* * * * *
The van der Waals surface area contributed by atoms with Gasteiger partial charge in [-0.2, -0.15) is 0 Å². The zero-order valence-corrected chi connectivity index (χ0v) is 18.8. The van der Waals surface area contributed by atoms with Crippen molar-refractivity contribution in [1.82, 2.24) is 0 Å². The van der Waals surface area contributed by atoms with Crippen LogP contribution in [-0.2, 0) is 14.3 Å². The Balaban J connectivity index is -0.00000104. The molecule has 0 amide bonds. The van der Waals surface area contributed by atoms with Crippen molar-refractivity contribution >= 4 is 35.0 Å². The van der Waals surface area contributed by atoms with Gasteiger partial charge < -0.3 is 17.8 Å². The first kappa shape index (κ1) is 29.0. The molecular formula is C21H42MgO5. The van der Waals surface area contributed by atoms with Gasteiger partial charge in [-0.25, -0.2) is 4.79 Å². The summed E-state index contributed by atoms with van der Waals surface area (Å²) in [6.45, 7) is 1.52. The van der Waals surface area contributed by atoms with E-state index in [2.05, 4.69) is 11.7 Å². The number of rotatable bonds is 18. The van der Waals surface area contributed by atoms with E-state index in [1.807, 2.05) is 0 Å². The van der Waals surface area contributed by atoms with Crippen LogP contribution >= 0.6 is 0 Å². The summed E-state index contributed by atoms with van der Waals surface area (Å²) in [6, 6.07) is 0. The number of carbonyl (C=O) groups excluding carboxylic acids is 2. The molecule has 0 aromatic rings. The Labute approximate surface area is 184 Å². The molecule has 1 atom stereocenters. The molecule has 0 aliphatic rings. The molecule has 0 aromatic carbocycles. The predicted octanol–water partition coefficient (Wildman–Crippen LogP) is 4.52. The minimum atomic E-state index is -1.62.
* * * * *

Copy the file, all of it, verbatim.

The van der Waals surface area contributed by atoms with Gasteiger partial charge in [-0.2, -0.15) is 0 Å². The zero-order valence-corrected chi connectivity index (χ0v) is 18.8. The van der Waals surface area contributed by atoms with Crippen molar-refractivity contribution in [1.82, 2.24) is 0 Å². The van der Waals surface area contributed by atoms with Crippen LogP contribution in [-0.2, 0) is 14.3 Å². The Balaban J connectivity index is -0.00000104. The molecule has 0 amide bonds. The van der Waals surface area contributed by atoms with Crippen molar-refractivity contribution >= 4 is 35.0 Å². The van der Waals surface area contributed by atoms with Gasteiger partial charge < -0.3 is 17.8 Å². The first kappa shape index (κ1) is 29.0. The molecular formula is C21H42MgO5. The van der Waals surface area contributed by atoms with Gasteiger partial charge in [-0.25, -0.2) is 4.79 Å². The summed E-state index contributed by atoms with van der Waals surface area (Å²) in [6.45, 7) is 1.52. The van der Waals surface area contributed by atoms with E-state index in [2.05, 4.69) is 11.7 Å². The number of rotatable bonds is 18. The van der Waals surface area contributed by atoms with E-state index in [1.807, 2.05) is 0 Å². The van der Waals surface area contributed by atoms with Crippen LogP contribution >= 0.6 is 0 Å². The summed E-state index contributed by atoms with van der Waals surface area (Å²) in [6, 6.07) is 0. The number of carbonyl (C=O) groups excluding carboxylic acids is 2. The molecule has 0 aromatic rings. The Labute approximate surface area is 184 Å². The molecule has 1 atom stereocenters. The molecule has 0 aliphatic rings. The molecule has 0 aromatic carbocycles. The predicted octanol–water partition coefficient (Wildman–Crippen LogP) is 4.52. The minimum atomic E-state index is -1.62.